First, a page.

Brereton Lake, Big Space, Tough Ice Fishing

This week I had the opportunity to go ice fishing on Brereton Lake with Dave, Evan, and Ben. While I’ve obviously known Dave for awhile, this would be my first time meeting either Ben or Evan. We would be targeting crappie in particular, although I know from experience that there are also walleye and pike. I was looking forward to using my new auger and shelter and had high hopes for the day.

the winter view that I love best

Setting It Up

I’ve been looking forward to this ice fishing season for awhile now, even before the invite to Brereton Lake. This year I have my own shelter which was given to me by the old man, and I’ve been dying to take it out. Recently I went and purchased a new auger and heater as well, so that I have the complete setup. 

More specifically to this trip, I was excited to target crappie. Crappie is a fish that I have not caught yet, either summer or winter. On the ice I have yet to catch anything beyond walleye and sauger. Catching some crappie would certainly be fun! I went and purchased a variety of small lures in preparation for the new challenge.

can’t have too many lures

Arrival at Brereton Lake

We were not sure of the ice conditions on the lake, so rather than risk driving my truck on, I brought the quad. It took a little bit of work, but I managed to attach the sled of my shelter securely to the hitch. This allowed us to easily load up all the gear, and people, and pull it around with the quad. Covering a large area became very quick and easy.

After meeting up at the Brereton Lake boat launch, we set out to some promising looking areas and started punching holes.  The first thing we noticed was that there was no need to worry about the ice. We had a solid 14.5 inches of clear, smooth, beautifully solid ice under our feet. It was a great first workout for my new auger.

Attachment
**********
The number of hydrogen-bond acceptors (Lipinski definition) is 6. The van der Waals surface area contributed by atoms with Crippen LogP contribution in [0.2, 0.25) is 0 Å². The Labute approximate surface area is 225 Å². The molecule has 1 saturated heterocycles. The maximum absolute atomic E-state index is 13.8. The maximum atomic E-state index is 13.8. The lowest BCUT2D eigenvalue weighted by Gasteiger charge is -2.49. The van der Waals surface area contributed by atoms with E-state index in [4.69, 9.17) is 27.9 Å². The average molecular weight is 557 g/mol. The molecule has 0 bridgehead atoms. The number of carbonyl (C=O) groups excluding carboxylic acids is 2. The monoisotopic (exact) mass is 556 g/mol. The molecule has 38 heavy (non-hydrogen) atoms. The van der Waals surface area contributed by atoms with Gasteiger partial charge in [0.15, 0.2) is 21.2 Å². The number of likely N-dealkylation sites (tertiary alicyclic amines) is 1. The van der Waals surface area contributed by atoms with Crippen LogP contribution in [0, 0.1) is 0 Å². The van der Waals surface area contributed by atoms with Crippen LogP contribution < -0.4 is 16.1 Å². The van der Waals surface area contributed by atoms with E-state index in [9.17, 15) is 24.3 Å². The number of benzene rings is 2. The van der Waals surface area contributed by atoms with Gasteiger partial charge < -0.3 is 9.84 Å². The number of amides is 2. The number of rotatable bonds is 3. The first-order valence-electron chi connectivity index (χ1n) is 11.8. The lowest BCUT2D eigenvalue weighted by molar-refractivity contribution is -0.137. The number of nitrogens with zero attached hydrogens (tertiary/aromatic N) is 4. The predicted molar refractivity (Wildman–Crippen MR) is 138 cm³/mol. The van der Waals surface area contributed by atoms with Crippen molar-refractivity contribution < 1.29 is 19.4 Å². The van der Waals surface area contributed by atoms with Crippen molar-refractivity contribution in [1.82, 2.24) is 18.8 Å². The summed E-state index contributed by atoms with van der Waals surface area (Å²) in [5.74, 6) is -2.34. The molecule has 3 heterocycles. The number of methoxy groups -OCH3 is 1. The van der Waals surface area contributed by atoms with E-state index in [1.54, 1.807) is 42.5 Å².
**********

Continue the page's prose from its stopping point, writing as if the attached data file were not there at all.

nice and mobile

Run and Gun Fishing

Our plan of attack was simple. Since none of us really knew the lake all that well, or the habits of it’s fish, we decided our best course of action would be to use a “run and gun” style. Run and gun means that you never stay in one place for too long if the fish aren’t biting. The idea is to cover a lot of area and a lot of water until you hit on that sweet spot.

Our goal was to start by finding some deep points and then work a variety of lures from there. The first spot we parked was in front of a tall cliff face. Usually the shore can tell you a lot about the water around it and what sort of bottom you might find. In the case of a cliff, usually it extends down below the surface for some way and you can often find deeper holes in front of them. Not so in this case. We punched 8-10 holes and found a max of 8 feet of water, and no fish. Not a great start.

We did a lot of this

A Tough Day of Drilling

For the rest of the day, we drilled holes, lot’s and lot’s of holes. Every spot that we tried, we drilled between 10-16 holes in a grid pattern. We also stopped in several spots and drilled a hole every 20 yards or so in a line, checking depths as we went. This was to try and find the deeper parts of the lake that we figured fish would be holed up in for the winter. 

As it turns out, Brereton Lake is shallow, and flat. Really flat. Despite our best efforts and the huge area we ended up covering with holes, we never managed to find water deeper than about 14 feet. Aside from 1 small walleye in the early morning by Evan, we didn’t manage to find a single other fish. We sure did drill a lot of holes though!

beautiful weather and wide open spaces

All in all, it was a beautiful day to be outside. The sun was shining and the temperature stayed in the positive all day. I got to meet some new friends, and I got to give my new auger a good break-in. Much like last year’s winter trip to a lake, I was once again humbled by this crazy sport that I love.

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